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Let's Take It to the Stage

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Editors’ Notes

The final installment in the stunning mid-‘70s trilogy that also includes Cosmic Slop and Standing On the Verge of Getting It On, Let’s Take It to the Stage is the last appearance of the classic early Funkadelic lineup, with Tiki Fulwood on drums. Here Fulwood leads the band in a series of tightly knit yet monstrous grooves. “Good to Your Earhole” is one of Funkadelic’s great anthems, a seamless merger of funk and hard rock that incites listeners to “put your hands together, come on stomp your feet!” “Better By the Pound” and “Stuffs and Things” deliver more wallop, with the squad of distinct voices (Ray Davis, Grady Thomas, Clarence Haskins, and lots of others) forming a choir of far-out faith. Even the humorous bits are delivered with devastating power; “Get Off You’re A*s and Jam” and “No Head, No Backstage Pass” are two of the heaviest songs the band ever recorded. Even Bernie Worrell’s indulgent keyboard workout “Atmosphere” has its place in the mix, but the real hidden gems are “The Song Is Familiar” and “Be My Beach,” which pursue a vision of stoned space funk that was largely abandoned when Fulwood left the band.

Customer Reviews


Great sound, ive never heard anything like it awsome and totaly original, inventive, and creative.

-MUCH better by the pound!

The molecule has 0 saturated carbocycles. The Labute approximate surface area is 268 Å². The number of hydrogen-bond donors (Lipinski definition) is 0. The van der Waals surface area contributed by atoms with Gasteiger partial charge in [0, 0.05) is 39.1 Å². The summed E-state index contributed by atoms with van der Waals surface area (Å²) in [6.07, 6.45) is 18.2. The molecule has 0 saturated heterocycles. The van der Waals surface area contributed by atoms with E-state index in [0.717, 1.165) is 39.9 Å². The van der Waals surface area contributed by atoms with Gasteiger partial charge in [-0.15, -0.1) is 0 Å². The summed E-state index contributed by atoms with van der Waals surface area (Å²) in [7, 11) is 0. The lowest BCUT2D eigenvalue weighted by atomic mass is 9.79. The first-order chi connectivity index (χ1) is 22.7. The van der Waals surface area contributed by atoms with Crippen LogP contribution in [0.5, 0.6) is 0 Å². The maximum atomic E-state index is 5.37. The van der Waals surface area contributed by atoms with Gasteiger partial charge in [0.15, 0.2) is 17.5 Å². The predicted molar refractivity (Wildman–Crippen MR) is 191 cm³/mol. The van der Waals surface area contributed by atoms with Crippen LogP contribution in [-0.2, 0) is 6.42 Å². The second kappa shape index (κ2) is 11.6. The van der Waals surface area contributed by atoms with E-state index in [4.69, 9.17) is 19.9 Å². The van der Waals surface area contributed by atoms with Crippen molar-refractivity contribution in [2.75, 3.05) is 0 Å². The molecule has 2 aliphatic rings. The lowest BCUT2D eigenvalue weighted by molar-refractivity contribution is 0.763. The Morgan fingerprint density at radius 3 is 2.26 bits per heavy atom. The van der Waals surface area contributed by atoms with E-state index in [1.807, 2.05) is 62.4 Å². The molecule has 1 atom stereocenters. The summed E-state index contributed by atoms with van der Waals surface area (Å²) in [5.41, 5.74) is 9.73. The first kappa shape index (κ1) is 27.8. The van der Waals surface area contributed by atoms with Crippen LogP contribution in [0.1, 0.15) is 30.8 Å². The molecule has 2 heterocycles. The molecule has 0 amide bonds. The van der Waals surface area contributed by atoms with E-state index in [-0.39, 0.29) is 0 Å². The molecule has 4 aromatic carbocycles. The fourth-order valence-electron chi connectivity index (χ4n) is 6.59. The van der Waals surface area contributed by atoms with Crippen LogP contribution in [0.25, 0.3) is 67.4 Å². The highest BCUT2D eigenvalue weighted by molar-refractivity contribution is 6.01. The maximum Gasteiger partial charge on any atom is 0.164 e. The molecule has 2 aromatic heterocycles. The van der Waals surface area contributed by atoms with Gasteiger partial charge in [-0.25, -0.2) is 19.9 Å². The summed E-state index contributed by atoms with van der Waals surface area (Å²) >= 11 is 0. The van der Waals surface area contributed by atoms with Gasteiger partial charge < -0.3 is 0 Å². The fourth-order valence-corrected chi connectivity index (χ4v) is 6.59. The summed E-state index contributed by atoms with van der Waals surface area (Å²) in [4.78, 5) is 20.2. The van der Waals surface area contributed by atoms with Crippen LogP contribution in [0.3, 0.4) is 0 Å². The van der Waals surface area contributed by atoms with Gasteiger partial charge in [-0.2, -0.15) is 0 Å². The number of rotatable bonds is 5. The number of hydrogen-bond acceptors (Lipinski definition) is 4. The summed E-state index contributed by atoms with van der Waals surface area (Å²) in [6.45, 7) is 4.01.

This album futher polishes the rhythmic style and edgy lyrics that launched Funkadelic into music immortality. A seriously overlooked classic.

This is the album that started it for me

I knew about the Mothership and the clones but when I got my hands on this in college it blew me away and I haven't been the same since...classic!!


Formed: 1968

Genre: R&B/Soul

Years Active: '60s, '70s, '80s, '10s

Though they often took a back seat to their sister group Parliament, Funkadelic furthered the notions of black rock begun by Jimi Hendrix and Sly Stone, blending elements of '60s psychedelia and blues plus the deep groove of soul and funk. The band pursued album statements of social/political commentary while Parliament stayed in the funk singles format, but Funkadelic nevertheless paralleled the more commercial group's success, especially in the late '70s when the interplay between bands moved the...
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